Aluminum is a metal we know well. Strong, lightweight, durable. Aluminum (as aluminum oxide Al2O3) is very common in rocks throughout the solar system. Titanium is similarly useful though less common. Iron and nickel are both very common in asteroids as free metals, and iron oxides can be found in heavier rocks. The lighter metals can be powdered, sintered, laser welded, extruded, pressed and many other operations. The heavier metals can be treated that way too, but iron and nickel have a very useful trick: they form a gas when exposed to carbon monoxide (iron carbonyl and nickel carbonyl). Iron deposits in asteroids can be cooked in CO and all the iron and nickel will be removed. The resulting gas can be distilled to provide very high purity iron and nickel; these gases will release their metal content when heated, so large or complex shapes can be seamlessly formed in this way. Carbonyl metals are extremely toxic.
 Rock itself can be useful. Regolith (properly meaning soils, but in the context of space it usually means powdered fragments of asteroids and rocks) can be baked into blocks or steam-cast into something like concrete. Good for radiation shielding and compression loads, but no useful tensile strength. Basaltic rock can be found on the Moon and other large rocky bodies; this can be melted and spun into fibers that are heavy but very strong or cast into strong panels, rods, pipes, etc.

Radiation shielding
 This can be practically anything, as long as it's heavy. Heavier elements are slightly more efficient at blocking electromagnetic radiation while lighter elements are better at stopping neutrons. Bodies with an atmosphere provide the best protection, since the mass of the body itself blocks half of the radiation while the atmosphere blocks some part of the other half. I am in favor of burying the colony in an existing body so that the enormous mass of radiation shielding does not have to be harvested, processed and moved to its final location. Just dig a deep enough hole and you're on your way.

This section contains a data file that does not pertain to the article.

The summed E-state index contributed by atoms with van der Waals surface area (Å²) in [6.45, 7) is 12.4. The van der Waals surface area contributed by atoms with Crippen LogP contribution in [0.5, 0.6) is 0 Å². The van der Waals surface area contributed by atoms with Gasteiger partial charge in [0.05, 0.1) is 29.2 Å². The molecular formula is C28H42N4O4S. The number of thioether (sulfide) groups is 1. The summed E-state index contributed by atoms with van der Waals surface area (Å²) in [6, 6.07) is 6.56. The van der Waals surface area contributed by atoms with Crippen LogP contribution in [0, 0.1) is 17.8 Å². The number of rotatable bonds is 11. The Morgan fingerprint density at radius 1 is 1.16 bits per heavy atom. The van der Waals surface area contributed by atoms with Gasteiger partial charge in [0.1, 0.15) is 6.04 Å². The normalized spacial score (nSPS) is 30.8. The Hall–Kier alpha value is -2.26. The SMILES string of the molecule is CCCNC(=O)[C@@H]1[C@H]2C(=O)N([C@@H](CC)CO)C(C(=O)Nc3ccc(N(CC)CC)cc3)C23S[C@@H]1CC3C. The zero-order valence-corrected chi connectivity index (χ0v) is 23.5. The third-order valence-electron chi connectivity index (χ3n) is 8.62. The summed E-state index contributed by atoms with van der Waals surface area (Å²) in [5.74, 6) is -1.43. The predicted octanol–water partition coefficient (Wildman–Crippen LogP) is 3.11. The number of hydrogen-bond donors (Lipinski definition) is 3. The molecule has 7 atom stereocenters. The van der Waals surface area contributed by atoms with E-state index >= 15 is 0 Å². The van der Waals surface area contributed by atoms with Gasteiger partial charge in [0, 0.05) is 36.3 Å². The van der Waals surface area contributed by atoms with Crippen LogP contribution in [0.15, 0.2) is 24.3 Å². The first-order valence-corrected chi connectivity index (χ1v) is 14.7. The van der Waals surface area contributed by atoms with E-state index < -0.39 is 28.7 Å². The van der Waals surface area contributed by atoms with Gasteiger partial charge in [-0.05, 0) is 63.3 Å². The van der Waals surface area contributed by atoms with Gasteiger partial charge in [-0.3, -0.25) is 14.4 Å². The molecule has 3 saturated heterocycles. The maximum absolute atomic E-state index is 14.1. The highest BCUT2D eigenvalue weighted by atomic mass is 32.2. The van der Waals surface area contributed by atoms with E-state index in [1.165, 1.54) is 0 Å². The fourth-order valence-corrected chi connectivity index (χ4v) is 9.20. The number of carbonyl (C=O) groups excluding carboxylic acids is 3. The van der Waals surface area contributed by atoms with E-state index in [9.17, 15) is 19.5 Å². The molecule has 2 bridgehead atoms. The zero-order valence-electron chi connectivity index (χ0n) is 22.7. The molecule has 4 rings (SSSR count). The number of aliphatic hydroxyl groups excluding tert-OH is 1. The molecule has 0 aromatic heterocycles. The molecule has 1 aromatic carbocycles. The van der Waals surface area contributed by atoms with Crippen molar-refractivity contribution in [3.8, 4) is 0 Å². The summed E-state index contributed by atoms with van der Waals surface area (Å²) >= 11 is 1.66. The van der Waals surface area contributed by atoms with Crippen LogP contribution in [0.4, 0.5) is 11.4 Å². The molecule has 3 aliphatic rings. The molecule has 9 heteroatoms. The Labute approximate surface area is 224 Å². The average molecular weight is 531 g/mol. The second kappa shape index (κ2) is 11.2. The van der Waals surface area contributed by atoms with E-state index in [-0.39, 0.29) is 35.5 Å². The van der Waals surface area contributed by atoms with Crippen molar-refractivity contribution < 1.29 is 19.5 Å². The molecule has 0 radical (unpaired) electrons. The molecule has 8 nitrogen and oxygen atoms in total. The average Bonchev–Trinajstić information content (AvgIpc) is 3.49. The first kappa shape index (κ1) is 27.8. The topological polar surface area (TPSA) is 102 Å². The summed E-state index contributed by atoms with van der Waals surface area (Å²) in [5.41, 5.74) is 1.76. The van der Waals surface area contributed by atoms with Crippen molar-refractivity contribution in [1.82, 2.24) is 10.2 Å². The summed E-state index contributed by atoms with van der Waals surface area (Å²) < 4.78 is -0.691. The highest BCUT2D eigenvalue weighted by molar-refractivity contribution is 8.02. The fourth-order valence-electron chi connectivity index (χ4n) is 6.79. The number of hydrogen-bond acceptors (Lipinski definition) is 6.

Something to Trade
 A self-sufficient colony is the goal, not something that can be assumed. In the build-up to that state, the colony needs to produce something of value in order to trade for the things it needs. This resource depends on what other people are doing in space. If things have to be launched from Earth they can cost as high as $3000 per kilogram; if they can be provided for less by a colony already in space then that's a market worth making. Water is commonly cited as something valuable, as is radiation shielding and oxygen for fuel. If carbon and hydrogen are abundant then methane for fuel is another possibility. Same idea with solar panels, structural elements, large assembled structures like radio dishes, even food and medicine. As launch costs decline, the value of basic items for trade goes down; at the same time, the cost of imports from Earth also drops. A large colony will be able to beat the capacity of chemical rockets pretty easily and could remain competitive with some kinds of nonpropulsive launch.

 It needs saying. A colony relies on the strengths and diversity of its people. These will be self-reliant, adventurous people who also possess caution, curiosity and intelligence. There are some potential moral difficulties involved in choosing the members of a colony like this; population exchange will be low due to the high cost of travel, so there are some legitimate concerns for long-term health of the overall population. A truly independent group will require on the order of 10,000 people, ideally with no known dangerous recessive traits or chronic communicable diseases. If this colony is being created as a lifeboat or to represent humanity then people with potentially dangerous genetic traits should still be included; the minimum population would be increased to compensate but we have genetic diversity for a reason. On the other hand, if it is a private venture done for profit there should be no objection to standards of fitness that go above and beyond Earth standards; we already do that for astronauts and for good reason.